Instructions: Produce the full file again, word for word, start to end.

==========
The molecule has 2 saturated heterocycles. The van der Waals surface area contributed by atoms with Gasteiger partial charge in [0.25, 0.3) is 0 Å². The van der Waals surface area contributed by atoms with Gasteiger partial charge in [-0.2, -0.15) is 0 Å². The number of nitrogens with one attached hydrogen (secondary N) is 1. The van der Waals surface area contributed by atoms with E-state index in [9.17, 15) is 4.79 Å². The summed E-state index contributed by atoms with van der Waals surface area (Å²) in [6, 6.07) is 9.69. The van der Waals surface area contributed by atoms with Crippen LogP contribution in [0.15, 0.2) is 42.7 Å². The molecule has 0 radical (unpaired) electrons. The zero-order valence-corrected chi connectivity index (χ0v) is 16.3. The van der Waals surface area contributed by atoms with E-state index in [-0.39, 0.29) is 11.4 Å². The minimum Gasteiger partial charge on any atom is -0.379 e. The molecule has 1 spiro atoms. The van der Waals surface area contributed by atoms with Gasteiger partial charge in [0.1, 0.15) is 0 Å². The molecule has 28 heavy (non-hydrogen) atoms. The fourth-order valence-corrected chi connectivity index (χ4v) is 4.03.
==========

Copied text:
The molecule has 2 saturated heterocycles. The van der Waals surface area contributed by atoms with Gasteiger partial charge in [0.25, 0.3) is 0 Å². The van der Waals surface area contributed by atoms with Gasteiger partial charge in [-0.2, -0.15) is 0 Å². The number of nitrogens with one attached hydrogen (secondary N) is 1. The van der Waals surface area contributed by atoms with E-state index in [9.17, 15) is 4.79 Å². The summed E-state index contributed by atoms with van der Waals surface area (Å²) in [6, 6.07) is 9.69. The van der Waals surface area contributed by atoms with Crippen LogP contribution in [0.15, 0.2) is 42.7 Å². The molecule has 0 radical (unpaired) electrons. The zero-order valence-corrected chi connectivity index (χ0v) is 16.3. The van der Waals surface area contributed by atoms with E-state index in [-0.39, 0.29) is 11.4 Å². The minimum Gasteiger partial charge on any atom is -0.379 e. The molecule has 1 spiro atoms. The van der Waals surface area contributed by atoms with Gasteiger partial charge in [0.1, 0.15) is 0 Å². The molecule has 28 heavy (non-hydrogen) atoms. The fourth-order valence-corrected chi connectivity index (χ4v) is 4.03.